Results 1 to 6 of 6

Thread: OpenSUSE 11.3 "Teal" /bin/tcsh ignoring .login

  1. #1
    Join Date
    Jul 2010
    Location
    The Bay Area(tm)
    Posts
    3

    Default OpenSUSE 11.3 "Teal" /bin/tcsh ignoring .login

    I just installed 11.3 on a little laptop and I can't get tcsh to load my .login file.

    I set the machine to come up in "runlevel 3" -- Multi-User mode, console logins only

    I changed my shell to /bin/csh:
    Code:
    % chsh -s /bin/csh
    Password:
    Shell changed
    (/bin/csh is a link to tcsh)

    I added some lines to ~/.login:
    Code:
    echo "login IN"
    setenv X "asdf"
    setenv Y "qwer"
    echo "login OUT"
    and to .cshrc:
    Code:
    echo "cshrc IN"
    alias wert poiu
    alias gfsd xnms
    echo "cshrc OUT"
    There is no ~/.tchrc file.

    When I log in, all I see is:
    Code:
    cshrc IN
    None of the environment variables are set, and the all aliases are.

    The tcsh man page says pretty clearly both these files should be sourced on login, in this order:
    1. /etc/csh.cshrc
    2. /etc/csh.login
    3. ~/.tcshrc or ~/.cshrc
    4. ~/.history
    5. ~/.login
    6. ~/.cshdirs

    There is some mention in the man page about the order in which the ~/.login file is sourced, but the version of tcsh here is compiled to source the ~/.login file before the ~/.cshrc file:
    Code:
    % tcsh --version
    tcsh 6.17.00 (Astron) 2009-07-10 (i586-suse-linux) options wide,nls,lf,dl,al,kan,sm,color,filec
    The "lf" item there is the LOGINFIRST option, which indicates the ~/.login file should be sourced before the ~/.cshrc file, and would change the order listed above, which came from the man page.

    I checked "ps" as well, just to make sure I wasn't in some sub-process. My csh process has a "-" in front of it, which usually means that is a login process.

    If I switch back to /bin/sh (a link to bash) and put similar lines in my ~/.profile and ~/.bashrc, they work as expected:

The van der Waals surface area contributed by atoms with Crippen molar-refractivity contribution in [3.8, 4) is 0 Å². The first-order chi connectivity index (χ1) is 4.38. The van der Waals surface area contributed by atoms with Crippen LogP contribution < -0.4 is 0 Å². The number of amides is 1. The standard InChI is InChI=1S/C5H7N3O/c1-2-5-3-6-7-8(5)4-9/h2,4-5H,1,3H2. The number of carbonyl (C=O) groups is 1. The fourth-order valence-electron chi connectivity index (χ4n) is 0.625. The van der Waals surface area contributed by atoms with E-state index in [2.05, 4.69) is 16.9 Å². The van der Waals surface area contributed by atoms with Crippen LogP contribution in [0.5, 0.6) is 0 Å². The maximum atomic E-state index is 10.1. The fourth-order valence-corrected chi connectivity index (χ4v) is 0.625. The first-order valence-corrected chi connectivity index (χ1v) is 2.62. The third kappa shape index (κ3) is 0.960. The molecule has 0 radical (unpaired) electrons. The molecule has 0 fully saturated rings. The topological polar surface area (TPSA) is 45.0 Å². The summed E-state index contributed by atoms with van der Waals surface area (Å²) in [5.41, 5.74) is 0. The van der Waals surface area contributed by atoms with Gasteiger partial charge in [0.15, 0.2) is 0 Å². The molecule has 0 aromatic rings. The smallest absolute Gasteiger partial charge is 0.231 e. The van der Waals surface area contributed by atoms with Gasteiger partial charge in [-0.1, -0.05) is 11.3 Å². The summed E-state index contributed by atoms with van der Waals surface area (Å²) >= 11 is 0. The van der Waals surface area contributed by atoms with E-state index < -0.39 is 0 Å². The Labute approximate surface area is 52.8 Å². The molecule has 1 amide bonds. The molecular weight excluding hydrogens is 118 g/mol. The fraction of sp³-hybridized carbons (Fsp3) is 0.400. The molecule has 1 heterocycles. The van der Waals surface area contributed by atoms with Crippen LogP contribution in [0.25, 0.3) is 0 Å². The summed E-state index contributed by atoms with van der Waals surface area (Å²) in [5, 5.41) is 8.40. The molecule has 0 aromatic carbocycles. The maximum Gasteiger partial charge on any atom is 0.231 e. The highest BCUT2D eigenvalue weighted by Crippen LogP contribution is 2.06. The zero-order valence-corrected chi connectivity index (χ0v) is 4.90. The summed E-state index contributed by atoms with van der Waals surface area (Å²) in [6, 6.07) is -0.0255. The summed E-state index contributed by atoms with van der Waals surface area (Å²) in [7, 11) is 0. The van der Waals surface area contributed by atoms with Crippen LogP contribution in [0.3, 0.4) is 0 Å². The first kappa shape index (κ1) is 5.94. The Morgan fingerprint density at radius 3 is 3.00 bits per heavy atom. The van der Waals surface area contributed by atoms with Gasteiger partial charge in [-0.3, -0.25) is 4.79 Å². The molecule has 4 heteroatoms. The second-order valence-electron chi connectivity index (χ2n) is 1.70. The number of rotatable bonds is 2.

Code:
    bashrc IN
    bashrc OUT
    profile IN
    profile OUT
    So... have I covered all the bases? Is there anything else I should be looking at before I decide tcsh is broken?

    There is little substantial difference between bash and tcsh these days. Should I just give up on tcsh and switch to bash?

  2. #2
    Join Date
    Jun 2008
    Location
    UTC+10
    Posts
    9,686
    Blog Entries
    4

    Default Re: OpenSUSE 11.3 "Teal" /bin/tcsh ignoring .login

    What happens if you do:

    csh -l

    does it read ~/.login?

    I don't have 11.3 on this machine so I'm testing with 11.2 and csh -l reads ~/.login fine. In fact I discovered some settings in my ~/.login from about 13 years ago, when I last used csh on a Sun host.

  3. #3
    Join Date
    Jul 2010
    Location
    The Bay Area(tm)
    Posts
    3

    Default Re: OpenSUSE 11.3 "Teal" /bin/tcsh ignoring .login

    Yes:
    Code:
    cshrc IN
    cshrc OUT
    login IN
    login OUT

  4. #4
    Join Date
    Jun 2008
    Location
    UTC+10
    Posts
    9,686
    Blog Entries
    4

    Default Re: OpenSUSE 11.3 "Teal" /bin/tcsh ignoring .login

    Hmm, on 11.2, it worked for me. I changed a test user's shell to /bin/csh, put an echo line in .login and ssh user@localhost and it was printed out.

  5. #5
    Join Date
    Jul 2010
    Location
    The Bay Area(tm)
    Posts
    3

    Default Re: OpenSUSE 11.3 "Teal" /bin/tcsh ignoring .login

    I'm seeing this work correctly on an 11.2 system here we've not yet upgraded. (With tcsh version 6.15)

    I'm starting to think this is either a problem with how SUSE 11.3 is starting the tcsh login shell or a problem with tcsh (version 6.17) itself.

    Getting my aliases converted over to bash is turning into a pain. I'm leaning toward just putting all my stuff in ~/.cshrc (which is WRONG and irritates me) and just getting on with my life.

  6. #6
    Join Date
    Jun 2008
    Location
    UTC+10
    Posts
    9,686
    Blog Entries
    4

    Default Re: OpenSUSE 11.3 "Teal" /bin/tcsh ignoring .login

    Put something like this in .cshrc

    if is-login-shell
    source ~/.login
    endif

    I forgot what the test is for a login shell, but I'm sure a search will find it.

Posting Permissions

  • You may not post new threads
  • You may not post replies
  • You may not post attachments
  • You may not edit your posts
  •